Gaby, (far left in sunglasses)is so far, my best friend in Buenos Aires. We hang out at least a few times a week - usually one night out for drinks or dinner on a week night and on the weekend we often meet for mate in the park to lay out and chat, or see a concert, run in a race. Last Tuesday we met in Puerto Madero - to have happy hour with Judith (captain of our running team) and enjoy the summer sun. Puerto Madero is currently the hippest, most expensive, modernist area of the city at the old port. For me and most foreigners, its not so alluring. Reminds me of the area in SF near the ballpark - recently built up with high rise apartments and loft like expensive restaurants. Been there, done that. I'll take a tattered french building with hole in the wall parrillas any day. But it was fun for a night. Gaby was celebrating her new job - situated a block from the water at a french cosmetics firm. Judith also recently got a new job in HR for a well known HR consulting outfit - her first real job after a two year search. Thursday, Gaby, Laura and I met for dinner at Tandoor Indian restaurant after I took a yoga class nearby. We all three share a fascination with India and are making tentative plans to vacation there together in the next year if we can manage it. The food was tasty and typically spiced. Argentines have notoriously sensitive palates. After one bite of the chicken in coconut curry cilantro sauce, Laura couldn't eat anymore. We also had to stop at a kiosco on the way home so she could buy water to drink before bed since her tongue was still "on fire". Gaby too complained the next day about the spiciness even though she loves the flavor.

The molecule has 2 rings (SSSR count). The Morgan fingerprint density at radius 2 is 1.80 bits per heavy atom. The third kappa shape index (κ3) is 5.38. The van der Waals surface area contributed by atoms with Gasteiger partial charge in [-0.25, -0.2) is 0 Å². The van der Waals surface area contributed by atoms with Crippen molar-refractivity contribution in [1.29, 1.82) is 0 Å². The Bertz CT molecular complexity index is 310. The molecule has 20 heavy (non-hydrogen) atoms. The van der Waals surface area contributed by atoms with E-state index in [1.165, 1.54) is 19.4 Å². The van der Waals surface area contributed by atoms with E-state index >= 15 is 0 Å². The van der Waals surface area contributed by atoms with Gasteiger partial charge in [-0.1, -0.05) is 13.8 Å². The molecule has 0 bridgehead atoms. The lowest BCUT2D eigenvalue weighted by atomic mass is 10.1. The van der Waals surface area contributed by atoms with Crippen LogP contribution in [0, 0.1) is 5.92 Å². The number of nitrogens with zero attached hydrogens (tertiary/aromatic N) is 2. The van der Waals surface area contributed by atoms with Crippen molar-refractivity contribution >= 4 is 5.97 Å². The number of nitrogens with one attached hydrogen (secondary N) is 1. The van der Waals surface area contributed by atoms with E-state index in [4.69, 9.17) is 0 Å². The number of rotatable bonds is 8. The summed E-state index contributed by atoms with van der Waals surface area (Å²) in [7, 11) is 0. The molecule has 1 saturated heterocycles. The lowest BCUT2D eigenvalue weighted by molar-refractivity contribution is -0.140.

Friday, Gaby and I took a roadtrip to Las Tonninas for the weekend. Her grandparents bought a small shacklike casita there many years ago and now her parents own it. Everyone in her family takes turns staying there over the summer. I wasn't sure what to expect as I've not traveled much and only been to the beach once since we got here. The town was, how shall I say this...third worldy. The buildings were mostly run down, dirty and ancient. Reminded me of how people live in tiny villages in Mexico - wrinkly old women sitting in broken chairs on the front "lawn" while soiled naked children run in circles chasing a half starved dog. Wow -I thought, this is going to be a real taste of how the peeps here live.